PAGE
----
Ultimately, we decided to keep the OWNERS files, so that we didn’t have to recreate the ownership mapping in a single file. Also, having a single CODEOWNERS file wouldn’t work well in a monorepo because the file would’ve been over 1,000 lines long and all 300+ developers would be modifying it.

However, we needed to rewrite the logic for referencing the OWNERS files to determine who must review a pull request. We implemented the logic, leveraging our in-house Github Check framework (read more about it in this blog post) and reusing code from a similar Github Check used in the Compass frontend monorepo.

c. Transferring people and teams

While there wasn’t any work required to make every developer a member of our Github organization, we needed to make sure that we had Github Teams for every existing Gerrit Group in order to make the ownership approval check work.

To create Github Teams that reflected the Gerrit Groups, we wrote scripts to hit the Gerrit APIs to find all the team definitions, including the people in the groups, and then create the corresponding Github Teams and add the appropriate people.

The hard part was creating a mapping of developer emails to their Github usernames. To establish this mapping, we wrote a script to hit Gerrit to get all unique emails and then queried for Github accounts within our Github organization that had names that matched the emails. An issue we ran into was that not every developer had names that matched (or names set at all for that matter) so we also sent out a survey asking developers to share their Github usernames and emails and added these to our mapping. This gave us mappings for most developers, only leaving a few stragglers, whom we decided to add to their corresponding Github Teams manually on an ad-hoc basis once we made the switchover.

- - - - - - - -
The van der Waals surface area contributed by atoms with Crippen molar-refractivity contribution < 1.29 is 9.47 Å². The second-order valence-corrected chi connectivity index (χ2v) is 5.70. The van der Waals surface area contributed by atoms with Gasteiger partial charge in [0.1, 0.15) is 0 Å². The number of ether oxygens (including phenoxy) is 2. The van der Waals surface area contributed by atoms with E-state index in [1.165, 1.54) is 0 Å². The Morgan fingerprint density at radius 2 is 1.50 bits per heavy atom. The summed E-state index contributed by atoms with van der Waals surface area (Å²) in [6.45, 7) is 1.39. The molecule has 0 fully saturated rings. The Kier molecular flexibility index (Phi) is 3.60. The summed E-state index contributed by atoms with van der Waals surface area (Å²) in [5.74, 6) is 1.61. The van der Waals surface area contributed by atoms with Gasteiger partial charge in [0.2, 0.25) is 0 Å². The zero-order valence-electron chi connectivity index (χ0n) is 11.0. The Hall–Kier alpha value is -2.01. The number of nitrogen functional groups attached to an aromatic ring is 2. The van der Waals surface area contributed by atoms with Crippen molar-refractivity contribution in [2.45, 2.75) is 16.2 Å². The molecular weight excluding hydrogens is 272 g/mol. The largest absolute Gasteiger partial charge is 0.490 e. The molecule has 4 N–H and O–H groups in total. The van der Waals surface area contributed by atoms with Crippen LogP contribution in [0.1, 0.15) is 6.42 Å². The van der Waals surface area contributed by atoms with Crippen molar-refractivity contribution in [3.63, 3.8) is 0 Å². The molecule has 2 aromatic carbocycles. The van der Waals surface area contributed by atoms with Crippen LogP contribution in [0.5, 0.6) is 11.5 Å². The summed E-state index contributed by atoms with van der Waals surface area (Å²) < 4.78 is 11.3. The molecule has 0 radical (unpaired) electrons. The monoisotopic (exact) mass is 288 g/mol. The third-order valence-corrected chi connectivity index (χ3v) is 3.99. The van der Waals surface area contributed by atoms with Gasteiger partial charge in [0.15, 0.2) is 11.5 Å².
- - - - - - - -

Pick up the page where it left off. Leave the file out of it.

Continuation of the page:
d. Moving CI scripts from Jenkins to CircleCI

Switching to CircleCI was a major motivation for us when making the transition from Gerrit to Github. Github integrates seamlessly with CircleCI, which offers a lot of simple and powerful CI tooling that would free us up from having to manage our own Jenkins instances.

There were minor adjustments that needed to be made to scripts and code in order to make CI run on a Docker container in CircleCI rather than a Jenkins EC2 instance. These included:

  1. Adding a non-root user in the container to run the tests (because of an embedded Postgres library being used)
  2. Environment variables (codified through the build tool we use, Bazel)
  3. Manual thread limiting (because containers in CircleCI don’t accurately report the number of processes available)

The bulk of the work for transitioning to CircleCI was paying down technical debt. The monorepo is shared by hundreds of services, making running tests a non-trivial resource issue. We needed to make the tests faster and less resource-intensive because of the cost model of CircleCI. We could no longer sweep costs under the rug by just upping the EC2 instance to meet the resource demands of the tests. Besides that, we wanted to increase developer velocity by making the tests faster.

We employed various techniques for optimizing these tests (parallelization, refactoring, code removal), but a major contributor was using Bazel’s Remote Caching. Bazel is a wonderful build tool designed with monorepos in mind. By explicitly defining dependencies for compiling and testing, Bazel caches build steps so that you can reuse them between different build and test runs. If nothing has changed in the code, Bazel has logic to determine this and decide what needs to be run and tested again. Jobs that used the remote cache were cut from average build times of ~45 minutes to ~5 minutes!

Making a hard cutover